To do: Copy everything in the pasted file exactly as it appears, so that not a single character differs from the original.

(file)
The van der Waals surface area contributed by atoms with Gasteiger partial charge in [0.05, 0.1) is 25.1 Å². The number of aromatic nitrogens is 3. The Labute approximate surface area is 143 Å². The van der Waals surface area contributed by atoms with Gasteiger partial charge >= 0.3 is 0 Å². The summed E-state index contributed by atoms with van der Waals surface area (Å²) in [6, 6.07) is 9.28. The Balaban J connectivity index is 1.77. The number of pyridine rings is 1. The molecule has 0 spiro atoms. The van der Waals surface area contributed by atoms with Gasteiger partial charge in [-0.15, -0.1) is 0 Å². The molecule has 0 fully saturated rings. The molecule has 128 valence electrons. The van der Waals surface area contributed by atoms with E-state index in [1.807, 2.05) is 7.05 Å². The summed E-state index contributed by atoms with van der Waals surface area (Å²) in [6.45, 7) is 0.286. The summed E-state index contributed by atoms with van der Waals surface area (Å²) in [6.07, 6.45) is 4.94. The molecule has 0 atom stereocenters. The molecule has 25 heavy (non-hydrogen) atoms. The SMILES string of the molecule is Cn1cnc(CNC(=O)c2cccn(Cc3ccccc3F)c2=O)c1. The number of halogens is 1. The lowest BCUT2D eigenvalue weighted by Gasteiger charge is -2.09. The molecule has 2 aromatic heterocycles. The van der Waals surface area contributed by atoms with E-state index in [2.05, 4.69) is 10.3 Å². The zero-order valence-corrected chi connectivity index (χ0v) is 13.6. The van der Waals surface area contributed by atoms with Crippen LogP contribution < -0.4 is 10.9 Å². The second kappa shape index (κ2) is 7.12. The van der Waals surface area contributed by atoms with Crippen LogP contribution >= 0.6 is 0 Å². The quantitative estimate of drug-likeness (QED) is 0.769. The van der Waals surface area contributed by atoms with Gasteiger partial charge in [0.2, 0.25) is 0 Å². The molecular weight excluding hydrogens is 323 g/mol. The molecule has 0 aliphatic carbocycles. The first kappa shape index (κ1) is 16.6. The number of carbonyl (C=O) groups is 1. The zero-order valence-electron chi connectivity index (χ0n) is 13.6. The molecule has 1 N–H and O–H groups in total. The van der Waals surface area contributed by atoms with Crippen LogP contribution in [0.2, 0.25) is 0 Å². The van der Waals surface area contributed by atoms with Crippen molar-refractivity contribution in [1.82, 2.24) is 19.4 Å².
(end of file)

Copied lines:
The van der Waals surface area contributed by atoms with Gasteiger partial charge in [0.05, 0.1) is 25.1 Å². The number of aromatic nitrogens is 3. The Labute approximate surface area is 143 Å². The van der Waals surface area contributed by atoms with Gasteiger partial charge >= 0.3 is 0 Å². The summed E-state index contributed by atoms with van der Waals surface area (Å²) in [6, 6.07) is 9.28. The Balaban J connectivity index is 1.77. The number of pyridine rings is 1. The molecule has 0 spiro atoms. The van der Waals surface area contributed by atoms with Gasteiger partial charge in [-0.15, -0.1) is 0 Å². The molecule has 0 fully saturated rings. The molecule has 128 valence electrons. The van der Waals surface area contributed by atoms with E-state index in [1.807, 2.05) is 7.05 Å². The summed E-state index contributed by atoms with van der Waals surface area (Å²) in [6.45, 7) is 0.286. The summed E-state index contributed by atoms with van der Waals surface area (Å²) in [6.07, 6.45) is 4.94. The molecule has 0 atom stereocenters. The molecule has 25 heavy (non-hydrogen) atoms. The SMILES string of the molecule is Cn1cnc(CNC(=O)c2cccn(Cc3ccccc3F)c2=O)c1. The number of halogens is 1. The lowest BCUT2D eigenvalue weighted by Gasteiger charge is -2.09. The molecule has 2 aromatic heterocycles. The van der Waals surface area contributed by atoms with E-state index in [2.05, 4.69) is 10.3 Å². The zero-order valence-corrected chi connectivity index (χ0v) is 13.6. The van der Waals surface area contributed by atoms with Crippen LogP contribution < -0.4 is 10.9 Å². The second kappa shape index (κ2) is 7.12. The van der Waals surface area contributed by atoms with Crippen LogP contribution >= 0.6 is 0 Å². The quantitative estimate of drug-likeness (QED) is 0.769. The van der Waals surface area contributed by atoms with Gasteiger partial charge in [0.2, 0.25) is 0 Å². The molecular weight excluding hydrogens is 323 g/mol. The molecule has 0 aliphatic carbocycles. The first kappa shape index (κ1) is 16.6. The number of carbonyl (C=O) groups is 1. The zero-order valence-electron chi connectivity index (χ0n) is 13.6. The molecule has 1 N–H and O–H groups in total. The van der Waals surface area contributed by atoms with Crippen LogP contribution in [0.2, 0.25) is 0 Å². The van der Waals surface area contributed by atoms with Crippen molar-refractivity contribution in [1.82, 2.24) is 19.4 Å².